Meet this week’s Humans of Product, Nick Fields. He is living life in Santa Barbra, California where he surfs regularly, plays in TWO bands, and of course, works in product!
“I’m from Santa Barbara, California. I’m a musician and outside of work, I’ll spend my time playing shows with a couple of different bands I’ve been a part of over the years.
One is called Uncle Uncle. It’s a local Santa Barbara band. We’re playing a festival in May that’s coming up, which will be cool.
And then I play in another older band called Pookie, which is a band that I started in high school. That one we’ve done one little tour through eight states and it still has all its original members. We just love playing together.
I play drums in both bands. It’s something that I do where I feel really involved in my community. I’ve met a lot of people through music, booking shows in Santa Barbara, and playing in other towns as well. I’ve been doing it for most of my life. That’s where my passion is. It’s a lot of fun. So, that’s where most of my time is typically spent outside of pandemics!”
And, I also like to surf. That’s a big reason why I live in Santa Barbara.
I work at ProductPlan and what’s great is we’re founded by two people with experience in startups who started this company with a desire to create a culture of balance, where people can enjoy their lives and feel fulfilled. And they’ve instilled that in the company.
From day one, they’ve taken time for “outdoor days” where we’ll hike together or take some time to be outside. It’s built on a trust that we’re all accountable for our jobs, but we can still enjoy the beautiful days that we’re lucky to have here. They know it’s important to spend time doing things you love and they know that’s the reason we live in Santa Barbara; we love being outside as much as we can.”
Nick went to school to study English but after landing a customer success role at Product Plan, he found his love for Product instead,
“I have an English background. I love words and I like writing interesting objectives. For example, taking a feature or problem that we’re going to solve and writing up use cases with real-life customers, and being able to extrapolate the problem is fun for me.
At ProductPlan our customers are product managers, and we build products for product people. I’ve been at the company for just over six years but I started as a customer success hire. This was before we had a sales team or any official product managers.
I came in as the first customer-facing person with very little foundation. And I had no idea what I was doing, or even what customer success was.
I ended up speaking to our customers, who were mainly product managers, every day and funneling the feedback to our engineering and marketing teams.
It was a really fast-paced learning environment. I got to learn about the product manager role at different companies, different levels of maturity, and different strategies. I found it fascinating and the more I spoke with product managers, the more I realized I wanted to be one.
Also, since ProductPlan creates content for product managers, I got to consume a lot of really good advice, knowledge, and best practices but I just didn’t have a place to put it into practice.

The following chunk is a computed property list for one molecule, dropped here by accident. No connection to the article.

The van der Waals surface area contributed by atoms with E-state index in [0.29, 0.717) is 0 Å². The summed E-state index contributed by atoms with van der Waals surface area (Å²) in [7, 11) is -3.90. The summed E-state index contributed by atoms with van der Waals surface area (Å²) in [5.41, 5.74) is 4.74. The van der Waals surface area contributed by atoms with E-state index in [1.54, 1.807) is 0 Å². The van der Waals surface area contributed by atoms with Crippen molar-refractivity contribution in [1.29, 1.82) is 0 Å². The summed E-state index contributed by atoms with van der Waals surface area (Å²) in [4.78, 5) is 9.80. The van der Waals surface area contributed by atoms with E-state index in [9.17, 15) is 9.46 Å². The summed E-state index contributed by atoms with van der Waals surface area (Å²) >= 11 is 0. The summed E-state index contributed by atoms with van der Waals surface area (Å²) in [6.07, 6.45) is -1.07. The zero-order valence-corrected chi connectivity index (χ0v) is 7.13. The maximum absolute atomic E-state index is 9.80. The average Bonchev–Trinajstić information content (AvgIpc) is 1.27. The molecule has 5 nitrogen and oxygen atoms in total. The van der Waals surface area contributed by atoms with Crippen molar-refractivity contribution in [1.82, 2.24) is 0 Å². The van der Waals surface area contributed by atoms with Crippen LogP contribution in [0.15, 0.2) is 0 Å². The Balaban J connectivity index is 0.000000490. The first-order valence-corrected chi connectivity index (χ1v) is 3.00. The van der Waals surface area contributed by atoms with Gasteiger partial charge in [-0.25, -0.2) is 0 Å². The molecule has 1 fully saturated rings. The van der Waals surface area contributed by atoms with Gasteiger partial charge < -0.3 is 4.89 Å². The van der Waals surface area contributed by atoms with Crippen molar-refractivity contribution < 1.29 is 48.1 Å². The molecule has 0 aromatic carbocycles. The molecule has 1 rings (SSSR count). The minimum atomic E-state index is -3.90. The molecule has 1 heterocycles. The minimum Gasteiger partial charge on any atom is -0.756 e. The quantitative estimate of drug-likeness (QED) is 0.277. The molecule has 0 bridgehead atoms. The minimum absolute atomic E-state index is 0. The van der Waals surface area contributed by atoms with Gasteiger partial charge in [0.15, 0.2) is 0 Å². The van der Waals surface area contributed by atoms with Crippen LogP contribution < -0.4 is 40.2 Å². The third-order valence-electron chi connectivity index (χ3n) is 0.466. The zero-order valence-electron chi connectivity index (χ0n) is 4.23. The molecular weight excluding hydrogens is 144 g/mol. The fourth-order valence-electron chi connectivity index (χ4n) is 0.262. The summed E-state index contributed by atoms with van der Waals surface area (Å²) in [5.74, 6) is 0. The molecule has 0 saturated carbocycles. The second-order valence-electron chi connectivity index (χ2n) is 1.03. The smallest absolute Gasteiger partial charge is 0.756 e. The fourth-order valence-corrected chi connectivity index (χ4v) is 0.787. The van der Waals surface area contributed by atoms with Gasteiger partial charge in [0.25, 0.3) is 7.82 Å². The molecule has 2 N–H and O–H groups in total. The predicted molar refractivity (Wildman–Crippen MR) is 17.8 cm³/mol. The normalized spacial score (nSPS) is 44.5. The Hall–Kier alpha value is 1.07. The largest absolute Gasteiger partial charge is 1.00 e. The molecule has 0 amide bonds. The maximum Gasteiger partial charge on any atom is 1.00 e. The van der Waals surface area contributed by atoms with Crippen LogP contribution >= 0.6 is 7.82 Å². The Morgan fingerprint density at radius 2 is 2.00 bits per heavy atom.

I eventually spoke with our leadership team and expressed my interest in product, leading up to the transition. I’ve been in product formally for a little over two years. The four years before that were in customer success, but I definitely got to wear a lot of hats during that time.”
With two years of formal product experience under his belt, Nick shared the many things he loves about the product industry,
“Those moments where I’m totally surprised by what a customer says. When I can go into a customer interview as a blank slate, just listen and get enlightened. I might have a topic in mind, or a feature in mind to discuss but I’ll ask a few questions and the interview will pivot to an entirely new topic that just blows my mind. When you go, “wow, I didn’t even think about it that way.” The moments when you make connections. The moments where you find those commonalities. That’s what I love.
Also, as PMs, we solve problems without necessarily knowing the technical details for a solution. But we guide people in that direction. I don’t have a technical background. I’m not an engineer. But, I can go to an engineering team and describe in words and envision what we need to do and why. And that moment where the team clicks, and they can take that idea and run with it, feels really good. It almost makes me feel like I can do those things, even though I can’t. It’s like my pseudo engineering role.
And as I said, I have an English background. I love words and I like writing interesting objectives. For example, taking a feature or problem that we’re going to solve and writing up use cases with real-life customers, and being able to extrapolate the problem is fun for me.
I also love getting to work with everybody. Product Management is at this intersection of marketing, sales, customer success, and engineering so I get a breadth of knowledge.
It’s like that old saying, I’m master of none of those things, but I feel like I get to play a part in all of them.”
And, Nick’s advice for those looking to land a role in Product,
“Stay curious and ask a lot of questions. Pay attention to your customers, no matter what role you’re in. Even if it’s not a customer-facing role like customer success or sales, just pay attention to the type of people that would use the product. They’re going to teach you the most.
For me, I find the less I talk in a meeting and the more I listen or ask questions, the more information I leave with. And so, if you’re always trying to learn more, that’s a great way to approach the industry.
Just ask questions and listen. You’ll get there.”